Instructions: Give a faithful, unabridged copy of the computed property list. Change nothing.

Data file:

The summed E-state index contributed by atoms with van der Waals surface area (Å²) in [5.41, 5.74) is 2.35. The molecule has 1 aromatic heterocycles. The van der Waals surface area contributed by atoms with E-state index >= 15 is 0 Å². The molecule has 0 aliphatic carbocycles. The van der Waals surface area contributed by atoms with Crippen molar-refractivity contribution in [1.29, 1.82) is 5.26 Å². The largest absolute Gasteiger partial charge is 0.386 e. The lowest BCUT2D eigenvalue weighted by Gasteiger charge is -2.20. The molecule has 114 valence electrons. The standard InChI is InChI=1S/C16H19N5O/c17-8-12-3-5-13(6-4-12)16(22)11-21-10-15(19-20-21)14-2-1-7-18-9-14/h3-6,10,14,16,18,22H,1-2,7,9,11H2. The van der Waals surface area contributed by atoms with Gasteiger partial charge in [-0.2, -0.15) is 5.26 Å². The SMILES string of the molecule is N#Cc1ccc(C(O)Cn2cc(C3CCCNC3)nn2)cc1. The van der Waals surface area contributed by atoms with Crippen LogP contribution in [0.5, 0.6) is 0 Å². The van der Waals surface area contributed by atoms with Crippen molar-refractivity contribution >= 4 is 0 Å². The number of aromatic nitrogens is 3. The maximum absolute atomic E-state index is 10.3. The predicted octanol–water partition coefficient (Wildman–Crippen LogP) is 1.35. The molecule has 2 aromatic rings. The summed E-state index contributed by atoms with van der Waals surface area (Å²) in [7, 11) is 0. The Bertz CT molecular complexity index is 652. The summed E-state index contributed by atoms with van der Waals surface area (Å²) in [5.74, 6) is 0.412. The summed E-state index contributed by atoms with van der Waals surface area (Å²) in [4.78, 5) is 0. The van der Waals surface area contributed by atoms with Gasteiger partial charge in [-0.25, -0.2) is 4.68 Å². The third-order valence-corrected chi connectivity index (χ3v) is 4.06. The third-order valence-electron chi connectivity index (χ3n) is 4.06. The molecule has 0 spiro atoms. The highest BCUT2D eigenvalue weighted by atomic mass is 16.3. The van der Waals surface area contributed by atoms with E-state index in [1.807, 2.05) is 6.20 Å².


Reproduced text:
The summed E-state index contributed by atoms with van der Waals surface area (Å²) in [5.41, 5.74) is 2.35. The molecule has 1 aromatic heterocycles. The van der Waals surface area contributed by atoms with E-state index >= 15 is 0 Å². The molecule has 0 aliphatic carbocycles. The van der Waals surface area contributed by atoms with Crippen molar-refractivity contribution in [1.29, 1.82) is 5.26 Å². The largest absolute Gasteiger partial charge is 0.386 e. The lowest BCUT2D eigenvalue weighted by Gasteiger charge is -2.20. The molecule has 114 valence electrons. The standard InChI is InChI=1S/C16H19N5O/c17-8-12-3-5-13(6-4-12)16(22)11-21-10-15(19-20-21)14-2-1-7-18-9-14/h3-6,10,14,16,18,22H,1-2,7,9,11H2. The van der Waals surface area contributed by atoms with Gasteiger partial charge in [-0.2, -0.15) is 5.26 Å². The SMILES string of the molecule is N#Cc1ccc(C(O)Cn2cc(C3CCCNC3)nn2)cc1. The van der Waals surface area contributed by atoms with Crippen LogP contribution in [0.5, 0.6) is 0 Å². The van der Waals surface area contributed by atoms with Crippen molar-refractivity contribution >= 4 is 0 Å². The number of aromatic nitrogens is 3. The maximum absolute atomic E-state index is 10.3. The predicted octanol–water partition coefficient (Wildman–Crippen LogP) is 1.35. The molecule has 2 aromatic rings. The summed E-state index contributed by atoms with van der Waals surface area (Å²) in [7, 11) is 0. The Bertz CT molecular complexity index is 652. The summed E-state index contributed by atoms with van der Waals surface area (Å²) in [5.74, 6) is 0.412. The summed E-state index contributed by atoms with van der Waals surface area (Å²) in [4.78, 5) is 0. The van der Waals surface area contributed by atoms with Gasteiger partial charge in [-0.25, -0.2) is 4.68 Å². The third-order valence-corrected chi connectivity index (χ3v) is 4.06. The third-order valence-electron chi connectivity index (χ3n) is 4.06. The molecule has 0 spiro atoms. The highest BCUT2D eigenvalue weighted by atomic mass is 16.3. The van der Waals surface area contributed by atoms with E-state index in [1.807, 2.05) is 6.20 Å².